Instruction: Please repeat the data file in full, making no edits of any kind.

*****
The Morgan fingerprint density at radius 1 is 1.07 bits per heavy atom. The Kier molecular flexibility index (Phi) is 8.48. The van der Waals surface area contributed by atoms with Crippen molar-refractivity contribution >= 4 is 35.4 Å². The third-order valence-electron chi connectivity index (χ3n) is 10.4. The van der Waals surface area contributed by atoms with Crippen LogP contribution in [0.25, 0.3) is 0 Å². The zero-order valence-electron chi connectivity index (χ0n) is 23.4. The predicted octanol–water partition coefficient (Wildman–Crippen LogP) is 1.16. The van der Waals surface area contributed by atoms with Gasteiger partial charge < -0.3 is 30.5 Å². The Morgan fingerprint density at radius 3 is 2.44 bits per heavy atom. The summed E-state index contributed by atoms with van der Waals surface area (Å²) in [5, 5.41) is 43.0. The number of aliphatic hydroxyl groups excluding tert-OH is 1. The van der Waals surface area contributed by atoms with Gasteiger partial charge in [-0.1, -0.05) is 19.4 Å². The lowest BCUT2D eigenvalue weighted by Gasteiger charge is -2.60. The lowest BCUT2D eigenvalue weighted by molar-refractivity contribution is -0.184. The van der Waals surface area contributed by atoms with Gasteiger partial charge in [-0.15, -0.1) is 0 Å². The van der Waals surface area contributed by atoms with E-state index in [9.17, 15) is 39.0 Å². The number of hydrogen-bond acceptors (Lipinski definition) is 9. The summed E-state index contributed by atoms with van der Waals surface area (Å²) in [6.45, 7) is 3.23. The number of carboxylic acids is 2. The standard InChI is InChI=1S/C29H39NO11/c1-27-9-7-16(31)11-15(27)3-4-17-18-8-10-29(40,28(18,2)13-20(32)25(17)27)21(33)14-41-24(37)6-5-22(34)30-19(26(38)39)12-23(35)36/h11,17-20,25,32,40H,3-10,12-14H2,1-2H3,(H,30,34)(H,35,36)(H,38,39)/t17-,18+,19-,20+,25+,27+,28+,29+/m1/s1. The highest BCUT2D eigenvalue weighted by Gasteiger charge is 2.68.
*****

The Morgan fingerprint density at radius 1 is 1.07 bits per heavy atom. The Kier molecular flexibility index (Phi) is 8.48. The van der Waals surface area contributed by atoms with Crippen molar-refractivity contribution >= 4 is 35.4 Å². The third-order valence-electron chi connectivity index (χ3n) is 10.4. The van der Waals surface area contributed by atoms with Crippen LogP contribution in [0.25, 0.3) is 0 Å². The zero-order valence-electron chi connectivity index (χ0n) is 23.4. The predicted octanol–water partition coefficient (Wildman–Crippen LogP) is 1.16. The van der Waals surface area contributed by atoms with Gasteiger partial charge < -0.3 is 30.5 Å². The Morgan fingerprint density at radius 3 is 2.44 bits per heavy atom. The summed E-state index contributed by atoms with van der Waals surface area (Å²) in [5, 5.41) is 43.0. The number of aliphatic hydroxyl groups excluding tert-OH is 1. The van der Waals surface area contributed by atoms with Gasteiger partial charge in [-0.1, -0.05) is 19.4 Å². The lowest BCUT2D eigenvalue weighted by Gasteiger charge is -2.60. The lowest BCUT2D eigenvalue weighted by molar-refractivity contribution is -0.184. The van der Waals surface area contributed by atoms with Gasteiger partial charge in [-0.15, -0.1) is 0 Å². The van der Waals surface area contributed by atoms with E-state index in [9.17, 15) is 39.0 Å². The number of hydrogen-bond acceptors (Lipinski definition) is 9. The summed E-state index contributed by atoms with van der Waals surface area (Å²) in [6.45, 7) is 3.23. The number of carboxylic acids is 2. The standard InChI is InChI=1S/C29H39NO11/c1-27-9-7-16(31)11-15(27)3-4-17-18-8-10-29(40,28(18,2)13-20(32)25(17)27)21(33)14-41-24(37)6-5-22(34)30-19(26(38)39)12-23(35)36/h11,17-20,25,32,40H,3-10,12-14H2,1-2H3,(H,30,34)(H,35,36)(H,38,39)/t17-,18+,19-,20+,25+,27+,28+,29+/m1/s1. The highest BCUT2D eigenvalue weighted by Gasteiger charge is 2.68.